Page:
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J Bras Pneumol. 2010 Sep-Oct;36(5):626-40.

Antituberculosis drugs: drug interactions, adverse effects, and use in special situations. Part 1: first-line drugs.

[Article in English, Portuguese]

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Clinical Medicine Section of Department of Internal Medicine, Federal University of São Paulo/Paulista School of Medicine, São Paulo, Brazil.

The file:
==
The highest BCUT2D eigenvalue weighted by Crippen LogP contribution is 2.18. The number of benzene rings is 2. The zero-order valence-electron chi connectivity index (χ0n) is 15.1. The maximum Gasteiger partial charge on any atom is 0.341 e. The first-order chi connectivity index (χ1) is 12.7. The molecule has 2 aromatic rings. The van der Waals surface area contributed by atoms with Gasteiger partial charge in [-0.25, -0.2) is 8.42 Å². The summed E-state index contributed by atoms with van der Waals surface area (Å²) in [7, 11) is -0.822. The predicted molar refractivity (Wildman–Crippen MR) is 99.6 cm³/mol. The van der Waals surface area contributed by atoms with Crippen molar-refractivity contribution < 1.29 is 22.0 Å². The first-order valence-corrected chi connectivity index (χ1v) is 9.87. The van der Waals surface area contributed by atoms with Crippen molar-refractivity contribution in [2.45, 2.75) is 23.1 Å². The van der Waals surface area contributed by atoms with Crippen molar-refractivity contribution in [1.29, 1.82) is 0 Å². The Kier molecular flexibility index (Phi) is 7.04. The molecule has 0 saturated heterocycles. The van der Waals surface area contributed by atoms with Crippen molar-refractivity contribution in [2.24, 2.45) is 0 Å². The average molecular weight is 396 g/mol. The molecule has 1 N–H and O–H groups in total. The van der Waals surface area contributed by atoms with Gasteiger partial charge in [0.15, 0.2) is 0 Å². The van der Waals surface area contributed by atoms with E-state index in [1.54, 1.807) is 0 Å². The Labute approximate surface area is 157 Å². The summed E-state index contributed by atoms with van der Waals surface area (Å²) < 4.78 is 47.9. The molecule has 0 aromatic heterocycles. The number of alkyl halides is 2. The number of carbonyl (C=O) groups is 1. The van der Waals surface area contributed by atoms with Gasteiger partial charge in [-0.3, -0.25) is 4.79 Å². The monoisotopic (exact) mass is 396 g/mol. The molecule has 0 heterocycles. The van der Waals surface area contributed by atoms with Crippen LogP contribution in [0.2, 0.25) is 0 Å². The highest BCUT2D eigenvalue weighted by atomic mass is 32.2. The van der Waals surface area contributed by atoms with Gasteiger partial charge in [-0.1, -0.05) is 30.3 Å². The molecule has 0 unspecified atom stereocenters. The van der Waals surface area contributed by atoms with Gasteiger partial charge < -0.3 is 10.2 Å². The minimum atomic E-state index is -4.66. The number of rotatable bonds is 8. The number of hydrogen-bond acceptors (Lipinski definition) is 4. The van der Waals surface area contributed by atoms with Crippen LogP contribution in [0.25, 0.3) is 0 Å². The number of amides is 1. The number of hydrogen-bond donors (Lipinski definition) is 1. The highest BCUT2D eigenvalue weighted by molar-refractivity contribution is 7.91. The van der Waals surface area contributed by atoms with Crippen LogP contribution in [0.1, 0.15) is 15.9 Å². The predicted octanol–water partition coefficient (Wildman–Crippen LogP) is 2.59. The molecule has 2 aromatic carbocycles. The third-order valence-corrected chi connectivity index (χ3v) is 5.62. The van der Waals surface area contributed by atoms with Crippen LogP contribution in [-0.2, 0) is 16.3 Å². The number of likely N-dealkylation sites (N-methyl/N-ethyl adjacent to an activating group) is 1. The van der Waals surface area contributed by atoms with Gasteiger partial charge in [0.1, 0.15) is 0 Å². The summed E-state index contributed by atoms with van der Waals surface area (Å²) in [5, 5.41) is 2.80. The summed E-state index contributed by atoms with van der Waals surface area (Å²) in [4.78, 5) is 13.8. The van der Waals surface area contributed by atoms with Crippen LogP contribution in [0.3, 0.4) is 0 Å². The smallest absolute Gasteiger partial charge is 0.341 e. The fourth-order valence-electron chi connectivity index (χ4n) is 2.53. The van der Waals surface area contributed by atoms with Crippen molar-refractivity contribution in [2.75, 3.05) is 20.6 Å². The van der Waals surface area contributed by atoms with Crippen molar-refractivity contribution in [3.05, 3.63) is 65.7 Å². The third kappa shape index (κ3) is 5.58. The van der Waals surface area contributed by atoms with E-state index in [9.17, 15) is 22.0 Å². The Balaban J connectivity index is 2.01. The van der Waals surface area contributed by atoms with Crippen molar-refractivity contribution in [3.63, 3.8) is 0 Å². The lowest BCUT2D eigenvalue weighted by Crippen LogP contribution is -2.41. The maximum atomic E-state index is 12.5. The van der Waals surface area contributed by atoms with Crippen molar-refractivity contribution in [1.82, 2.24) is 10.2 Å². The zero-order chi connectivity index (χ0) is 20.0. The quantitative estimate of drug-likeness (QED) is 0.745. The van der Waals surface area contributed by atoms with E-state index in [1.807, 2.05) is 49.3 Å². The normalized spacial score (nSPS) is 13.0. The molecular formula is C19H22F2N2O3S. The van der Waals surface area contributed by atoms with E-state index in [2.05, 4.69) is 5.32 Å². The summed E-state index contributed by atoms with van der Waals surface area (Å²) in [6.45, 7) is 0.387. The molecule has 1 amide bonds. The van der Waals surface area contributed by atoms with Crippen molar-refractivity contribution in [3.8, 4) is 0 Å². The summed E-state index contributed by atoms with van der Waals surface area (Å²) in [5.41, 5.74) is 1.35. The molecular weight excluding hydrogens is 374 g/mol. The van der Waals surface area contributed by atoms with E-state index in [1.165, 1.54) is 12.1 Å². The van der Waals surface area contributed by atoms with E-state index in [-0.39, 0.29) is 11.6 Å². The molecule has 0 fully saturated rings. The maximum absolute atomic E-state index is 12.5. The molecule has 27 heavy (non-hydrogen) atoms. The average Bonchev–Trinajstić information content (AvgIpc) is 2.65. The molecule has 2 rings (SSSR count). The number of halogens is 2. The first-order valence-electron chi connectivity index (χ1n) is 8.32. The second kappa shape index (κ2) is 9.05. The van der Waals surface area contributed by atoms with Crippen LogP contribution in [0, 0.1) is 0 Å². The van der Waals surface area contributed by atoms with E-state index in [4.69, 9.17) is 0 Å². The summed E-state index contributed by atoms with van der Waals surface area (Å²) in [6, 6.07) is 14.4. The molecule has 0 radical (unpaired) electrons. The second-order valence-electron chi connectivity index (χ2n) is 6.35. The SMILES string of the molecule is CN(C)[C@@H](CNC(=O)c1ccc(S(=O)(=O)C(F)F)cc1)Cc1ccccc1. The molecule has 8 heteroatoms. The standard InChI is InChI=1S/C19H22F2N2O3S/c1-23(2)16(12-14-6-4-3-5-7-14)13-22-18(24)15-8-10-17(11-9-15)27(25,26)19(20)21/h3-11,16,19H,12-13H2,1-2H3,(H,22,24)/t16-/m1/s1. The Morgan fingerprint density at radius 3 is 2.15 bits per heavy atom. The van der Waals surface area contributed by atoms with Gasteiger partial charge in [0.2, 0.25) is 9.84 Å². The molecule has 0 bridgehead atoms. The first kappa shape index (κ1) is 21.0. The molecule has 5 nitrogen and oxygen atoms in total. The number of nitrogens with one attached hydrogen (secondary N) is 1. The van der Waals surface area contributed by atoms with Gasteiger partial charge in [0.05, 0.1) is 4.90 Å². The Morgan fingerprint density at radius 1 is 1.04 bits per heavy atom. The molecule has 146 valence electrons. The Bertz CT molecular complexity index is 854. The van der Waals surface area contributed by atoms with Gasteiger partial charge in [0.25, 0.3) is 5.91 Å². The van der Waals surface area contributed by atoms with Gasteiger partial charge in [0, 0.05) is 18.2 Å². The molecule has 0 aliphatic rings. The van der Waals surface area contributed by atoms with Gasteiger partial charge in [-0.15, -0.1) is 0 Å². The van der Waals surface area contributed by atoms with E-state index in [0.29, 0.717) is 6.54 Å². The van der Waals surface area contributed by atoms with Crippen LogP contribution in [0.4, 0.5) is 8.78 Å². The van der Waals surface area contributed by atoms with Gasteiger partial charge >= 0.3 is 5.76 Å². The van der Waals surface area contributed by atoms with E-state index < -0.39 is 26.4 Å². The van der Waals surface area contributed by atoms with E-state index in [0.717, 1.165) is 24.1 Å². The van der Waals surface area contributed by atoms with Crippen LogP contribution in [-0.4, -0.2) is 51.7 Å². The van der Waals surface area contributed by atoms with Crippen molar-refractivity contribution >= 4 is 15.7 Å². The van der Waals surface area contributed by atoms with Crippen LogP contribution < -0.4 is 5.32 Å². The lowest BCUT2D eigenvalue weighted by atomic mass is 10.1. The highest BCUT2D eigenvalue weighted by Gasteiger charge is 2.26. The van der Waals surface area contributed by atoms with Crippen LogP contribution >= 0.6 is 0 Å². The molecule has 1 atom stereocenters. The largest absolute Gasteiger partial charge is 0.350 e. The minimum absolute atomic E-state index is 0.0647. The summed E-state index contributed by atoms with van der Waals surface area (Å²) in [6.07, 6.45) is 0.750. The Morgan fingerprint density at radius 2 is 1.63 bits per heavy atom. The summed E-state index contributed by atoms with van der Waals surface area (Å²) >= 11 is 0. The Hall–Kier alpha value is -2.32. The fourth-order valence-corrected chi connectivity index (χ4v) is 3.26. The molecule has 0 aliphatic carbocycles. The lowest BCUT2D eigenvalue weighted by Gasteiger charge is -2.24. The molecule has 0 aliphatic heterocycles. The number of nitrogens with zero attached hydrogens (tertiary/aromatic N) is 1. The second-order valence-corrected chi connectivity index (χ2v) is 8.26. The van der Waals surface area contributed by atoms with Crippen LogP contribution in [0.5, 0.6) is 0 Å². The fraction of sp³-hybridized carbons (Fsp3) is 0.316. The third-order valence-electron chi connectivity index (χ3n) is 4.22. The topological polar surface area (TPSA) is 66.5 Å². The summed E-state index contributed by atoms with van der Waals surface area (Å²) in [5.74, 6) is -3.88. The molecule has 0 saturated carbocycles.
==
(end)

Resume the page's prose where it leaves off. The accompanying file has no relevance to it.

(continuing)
The main objectives of tuberculosis therapy are to cure the patients and to minimize the possibility of transmission of the bacillus to healthy subjects. Adverse effects of antituberculosis drugs or drug interactions (among antituberculosis drugs or between antituberculosis drugs and other drugs) can make it necessary to modify or discontinue treatment. We briefly review the new guidelines for the pharmacological treatment of tuberculosis, introduced by the Brazilian National Ministry of Health in 2009, and describe the general mechanism of action, absorption, metabolization, and excretion of the first-line drugs used in the basic regimen. We describe adverse drug reactions and interactions (with other drugs, food, and antacids), as well as the most appropriate approach to special situations, such as pregnancy, breastfeeding, liver failure, and kidney failure. We also describe the mechanisms by which the interactions among the antituberculosis drugs used in the basic regimen can cause drug-induced hepatitis, and we discuss the alternatives in this situation.

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